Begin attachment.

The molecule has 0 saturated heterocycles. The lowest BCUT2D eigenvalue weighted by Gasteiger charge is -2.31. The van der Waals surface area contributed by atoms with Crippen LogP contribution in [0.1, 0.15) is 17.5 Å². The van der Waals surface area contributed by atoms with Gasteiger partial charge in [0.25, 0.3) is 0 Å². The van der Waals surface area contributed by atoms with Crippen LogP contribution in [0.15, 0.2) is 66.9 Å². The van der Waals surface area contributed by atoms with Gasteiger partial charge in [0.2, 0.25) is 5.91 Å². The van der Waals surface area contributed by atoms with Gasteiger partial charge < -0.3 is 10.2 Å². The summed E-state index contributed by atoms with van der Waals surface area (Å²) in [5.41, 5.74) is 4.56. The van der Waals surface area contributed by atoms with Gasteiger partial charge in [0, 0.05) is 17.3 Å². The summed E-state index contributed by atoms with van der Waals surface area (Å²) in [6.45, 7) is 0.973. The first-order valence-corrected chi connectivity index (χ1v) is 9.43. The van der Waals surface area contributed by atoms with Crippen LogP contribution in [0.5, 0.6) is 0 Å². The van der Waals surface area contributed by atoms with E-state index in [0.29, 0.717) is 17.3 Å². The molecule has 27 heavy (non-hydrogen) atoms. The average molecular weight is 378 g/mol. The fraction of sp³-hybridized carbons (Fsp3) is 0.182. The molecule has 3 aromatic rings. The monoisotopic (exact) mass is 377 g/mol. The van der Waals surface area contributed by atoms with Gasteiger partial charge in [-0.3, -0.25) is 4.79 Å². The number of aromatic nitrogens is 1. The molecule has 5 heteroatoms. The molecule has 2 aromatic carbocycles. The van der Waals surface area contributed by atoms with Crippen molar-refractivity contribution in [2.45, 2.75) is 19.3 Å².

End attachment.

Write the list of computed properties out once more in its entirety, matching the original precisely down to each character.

The molecule has 0 saturated heterocycles. The lowest BCUT2D eigenvalue weighted by Gasteiger charge is -2.31. The van der Waals surface area contributed by atoms with Crippen LogP contribution in [0.1, 0.15) is 17.5 Å². The van der Waals surface area contributed by atoms with Gasteiger partial charge in [0.25, 0.3) is 0 Å². The van der Waals surface area contributed by atoms with Crippen LogP contribution in [0.15, 0.2) is 66.9 Å². The van der Waals surface area contributed by atoms with Gasteiger partial charge in [0.2, 0.25) is 5.91 Å². The van der Waals surface area contributed by atoms with Gasteiger partial charge < -0.3 is 10.2 Å². The summed E-state index contributed by atoms with van der Waals surface area (Å²) in [5.41, 5.74) is 4.56. The van der Waals surface area contributed by atoms with Gasteiger partial charge in [0, 0.05) is 17.3 Å². The summed E-state index contributed by atoms with van der Waals surface area (Å²) in [6.45, 7) is 0.973. The first-order valence-corrected chi connectivity index (χ1v) is 9.43. The van der Waals surface area contributed by atoms with Crippen LogP contribution in [0.5, 0.6) is 0 Å². The van der Waals surface area contributed by atoms with E-state index in [0.29, 0.717) is 17.3 Å². The molecule has 27 heavy (non-hydrogen) atoms. The average molecular weight is 378 g/mol. The fraction of sp³-hybridized carbons (Fsp3) is 0.182. The molecule has 3 aromatic rings. The monoisotopic (exact) mass is 377 g/mol. The van der Waals surface area contributed by atoms with Gasteiger partial charge in [-0.3, -0.25) is 4.79 Å². The number of aromatic nitrogens is 1. The molecule has 5 heteroatoms. The molecule has 2 aromatic carbocycles. The van der Waals surface area contributed by atoms with Crippen molar-refractivity contribution in [2.45, 2.75) is 19.3 Å².